Take the 2-minute tour ×
Stack Overflow is a question and answer site for professional and enthusiast programmers. It's 100% free.

I'm having trouble with something that should be brain-dead simple.

I am writing a COM client in .NET that will eventually talk to an old-style C++ COM interface when the server code is written. In the meantime, I've written an unsigned WPF .NET application and implemented the same interface - same IID, different ProgID and CLSID - so I'll have a harness I can test with. In theory, all I will need to do is switch my reference from one namespace to another and change the concrete class on the new statement and everything else will remain the same. I'm envisioning that when I CoCreate the CLSID, it will bring up the application with its GUI and my client can do its calls OLE Automation-style from there and see the effects on the screen.

Only that's not what's happening. In Add References for my client application, I see the typelib for my test harness in the COM list, but it refuses to let me add the reference because it detects that it is a .NET type library and expects a .NET reference. If I reference it as a project or browse to it as an EXE, it apparently loads the EXE in-process as if it were a DLL and uses the COM classes without actually activating it out of process.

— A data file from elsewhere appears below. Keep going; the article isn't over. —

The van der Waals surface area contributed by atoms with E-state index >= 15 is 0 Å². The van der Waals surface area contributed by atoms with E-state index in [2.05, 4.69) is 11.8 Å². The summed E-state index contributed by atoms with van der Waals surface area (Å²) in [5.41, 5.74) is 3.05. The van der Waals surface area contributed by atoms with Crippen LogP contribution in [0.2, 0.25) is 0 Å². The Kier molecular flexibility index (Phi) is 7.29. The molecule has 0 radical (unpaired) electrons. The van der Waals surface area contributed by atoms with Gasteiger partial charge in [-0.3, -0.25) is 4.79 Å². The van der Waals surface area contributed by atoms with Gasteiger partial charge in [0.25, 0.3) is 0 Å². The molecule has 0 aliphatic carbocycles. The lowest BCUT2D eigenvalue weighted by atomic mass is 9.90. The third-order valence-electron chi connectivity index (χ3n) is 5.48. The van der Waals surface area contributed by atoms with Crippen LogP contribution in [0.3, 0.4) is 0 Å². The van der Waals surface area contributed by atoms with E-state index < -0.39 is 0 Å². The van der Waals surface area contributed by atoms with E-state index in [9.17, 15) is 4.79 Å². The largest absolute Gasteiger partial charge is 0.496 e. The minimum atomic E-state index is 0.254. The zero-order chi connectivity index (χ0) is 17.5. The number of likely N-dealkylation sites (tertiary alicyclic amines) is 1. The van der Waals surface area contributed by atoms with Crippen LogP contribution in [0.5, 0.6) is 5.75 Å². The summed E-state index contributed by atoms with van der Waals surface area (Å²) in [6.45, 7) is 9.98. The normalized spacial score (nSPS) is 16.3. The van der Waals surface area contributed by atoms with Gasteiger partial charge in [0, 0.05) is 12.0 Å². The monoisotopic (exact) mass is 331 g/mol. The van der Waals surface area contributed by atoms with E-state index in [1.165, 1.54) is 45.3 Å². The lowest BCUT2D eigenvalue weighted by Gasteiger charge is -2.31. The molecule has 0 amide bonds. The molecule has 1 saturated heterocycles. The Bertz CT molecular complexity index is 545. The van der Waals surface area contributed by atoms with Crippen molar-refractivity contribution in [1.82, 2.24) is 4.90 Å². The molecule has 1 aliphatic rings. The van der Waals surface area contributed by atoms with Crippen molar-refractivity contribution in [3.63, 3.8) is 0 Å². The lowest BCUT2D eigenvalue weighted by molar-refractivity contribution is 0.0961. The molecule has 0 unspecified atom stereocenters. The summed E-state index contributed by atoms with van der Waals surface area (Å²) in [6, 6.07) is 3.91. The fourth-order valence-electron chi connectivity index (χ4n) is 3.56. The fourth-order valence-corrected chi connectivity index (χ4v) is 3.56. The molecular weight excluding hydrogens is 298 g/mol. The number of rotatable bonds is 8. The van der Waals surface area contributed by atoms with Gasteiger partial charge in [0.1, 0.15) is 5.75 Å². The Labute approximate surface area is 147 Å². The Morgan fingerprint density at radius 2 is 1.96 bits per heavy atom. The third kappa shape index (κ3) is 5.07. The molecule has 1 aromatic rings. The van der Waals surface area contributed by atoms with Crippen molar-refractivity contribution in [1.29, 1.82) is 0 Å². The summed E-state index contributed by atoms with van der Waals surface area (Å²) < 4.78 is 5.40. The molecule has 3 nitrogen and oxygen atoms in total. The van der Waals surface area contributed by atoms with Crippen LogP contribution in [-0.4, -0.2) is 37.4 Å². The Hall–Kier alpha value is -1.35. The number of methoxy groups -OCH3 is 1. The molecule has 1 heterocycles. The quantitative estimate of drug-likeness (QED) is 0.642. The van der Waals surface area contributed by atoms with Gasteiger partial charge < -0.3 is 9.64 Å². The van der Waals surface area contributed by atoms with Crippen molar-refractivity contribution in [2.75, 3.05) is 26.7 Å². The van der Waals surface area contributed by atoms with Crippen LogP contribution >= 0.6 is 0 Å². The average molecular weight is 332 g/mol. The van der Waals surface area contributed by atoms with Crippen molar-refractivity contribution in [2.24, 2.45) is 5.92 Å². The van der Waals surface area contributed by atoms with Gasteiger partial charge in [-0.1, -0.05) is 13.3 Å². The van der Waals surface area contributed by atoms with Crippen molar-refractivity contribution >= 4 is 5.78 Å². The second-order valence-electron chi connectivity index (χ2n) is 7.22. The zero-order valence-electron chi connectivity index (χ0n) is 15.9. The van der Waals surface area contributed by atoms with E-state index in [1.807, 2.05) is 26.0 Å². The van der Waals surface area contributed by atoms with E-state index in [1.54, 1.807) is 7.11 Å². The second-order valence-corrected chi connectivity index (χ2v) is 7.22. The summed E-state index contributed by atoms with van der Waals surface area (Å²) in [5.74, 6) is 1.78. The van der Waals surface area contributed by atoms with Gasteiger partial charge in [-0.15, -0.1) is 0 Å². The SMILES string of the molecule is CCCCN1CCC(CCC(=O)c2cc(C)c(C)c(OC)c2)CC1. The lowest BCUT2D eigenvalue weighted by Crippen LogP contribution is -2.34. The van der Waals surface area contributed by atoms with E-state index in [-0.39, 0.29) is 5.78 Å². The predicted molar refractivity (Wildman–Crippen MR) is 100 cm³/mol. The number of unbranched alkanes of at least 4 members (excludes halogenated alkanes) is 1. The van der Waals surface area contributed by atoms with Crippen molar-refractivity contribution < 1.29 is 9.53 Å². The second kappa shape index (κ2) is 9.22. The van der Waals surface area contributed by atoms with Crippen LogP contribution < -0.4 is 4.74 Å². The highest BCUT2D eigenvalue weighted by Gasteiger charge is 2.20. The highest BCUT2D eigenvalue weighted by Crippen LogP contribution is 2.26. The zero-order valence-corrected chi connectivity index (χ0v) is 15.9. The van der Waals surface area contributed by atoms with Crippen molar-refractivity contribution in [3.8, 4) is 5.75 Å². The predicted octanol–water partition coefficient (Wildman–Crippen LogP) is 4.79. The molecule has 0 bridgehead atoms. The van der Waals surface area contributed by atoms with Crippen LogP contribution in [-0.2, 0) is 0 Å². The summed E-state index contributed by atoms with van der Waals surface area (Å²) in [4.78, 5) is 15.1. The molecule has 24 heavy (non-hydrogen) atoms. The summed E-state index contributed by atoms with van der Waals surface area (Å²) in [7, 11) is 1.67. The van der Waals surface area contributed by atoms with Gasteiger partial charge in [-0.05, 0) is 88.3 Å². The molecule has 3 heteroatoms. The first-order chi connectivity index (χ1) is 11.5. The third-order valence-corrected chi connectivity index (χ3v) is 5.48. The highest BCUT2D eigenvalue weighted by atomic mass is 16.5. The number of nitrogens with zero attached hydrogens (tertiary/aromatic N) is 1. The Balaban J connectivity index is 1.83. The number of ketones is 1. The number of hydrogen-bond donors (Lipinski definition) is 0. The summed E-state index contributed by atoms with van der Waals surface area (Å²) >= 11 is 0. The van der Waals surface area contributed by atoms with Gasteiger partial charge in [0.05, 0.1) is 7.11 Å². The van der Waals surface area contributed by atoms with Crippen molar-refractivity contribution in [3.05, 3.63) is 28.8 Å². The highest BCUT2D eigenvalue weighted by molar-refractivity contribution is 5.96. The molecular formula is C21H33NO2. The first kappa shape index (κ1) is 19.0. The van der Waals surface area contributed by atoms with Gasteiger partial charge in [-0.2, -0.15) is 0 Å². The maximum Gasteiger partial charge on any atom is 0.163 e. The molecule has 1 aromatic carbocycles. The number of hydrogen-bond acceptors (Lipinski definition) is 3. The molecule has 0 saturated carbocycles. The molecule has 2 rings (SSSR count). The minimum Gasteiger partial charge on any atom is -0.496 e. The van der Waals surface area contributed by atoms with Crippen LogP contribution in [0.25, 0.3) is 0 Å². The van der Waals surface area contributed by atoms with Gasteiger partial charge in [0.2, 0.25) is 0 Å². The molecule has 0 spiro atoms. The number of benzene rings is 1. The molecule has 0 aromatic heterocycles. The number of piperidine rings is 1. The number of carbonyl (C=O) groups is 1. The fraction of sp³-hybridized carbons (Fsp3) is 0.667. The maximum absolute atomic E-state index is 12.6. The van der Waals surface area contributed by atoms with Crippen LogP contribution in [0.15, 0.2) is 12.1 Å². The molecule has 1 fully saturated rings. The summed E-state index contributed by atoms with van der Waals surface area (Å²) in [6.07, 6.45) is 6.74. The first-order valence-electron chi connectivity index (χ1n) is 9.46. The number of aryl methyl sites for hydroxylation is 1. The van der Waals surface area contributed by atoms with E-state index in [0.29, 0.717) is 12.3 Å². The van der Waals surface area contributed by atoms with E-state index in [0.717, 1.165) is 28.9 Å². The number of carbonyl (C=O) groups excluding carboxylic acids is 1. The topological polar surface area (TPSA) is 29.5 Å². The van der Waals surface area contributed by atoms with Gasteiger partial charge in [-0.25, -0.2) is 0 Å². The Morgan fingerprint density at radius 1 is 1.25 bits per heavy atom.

I figured anything I did with a .NET COM application would work similarly to a C++ COM application. I'm not sure what my options are at this point. Am I facing a hard limitation or are there [attributes] that affect this behavior? (It has admittedly been a couple of years since I did really seriously detailed COM interop and I have an uneasy feeling that this is something really simple that I've since forgotten.)


share|improve this question

1 Answer 1

Sounds like what you need is out-of-proc COM object. You can create COM+ objects inplemented in .Net and then instantiate them out-of-proc. This article explains how to do that.

share|improve this answer

Your Answer


By posting your answer, you agree to the privacy policy and terms of service.

Not the answer you're looking for? Browse other questions tagged or ask your own question.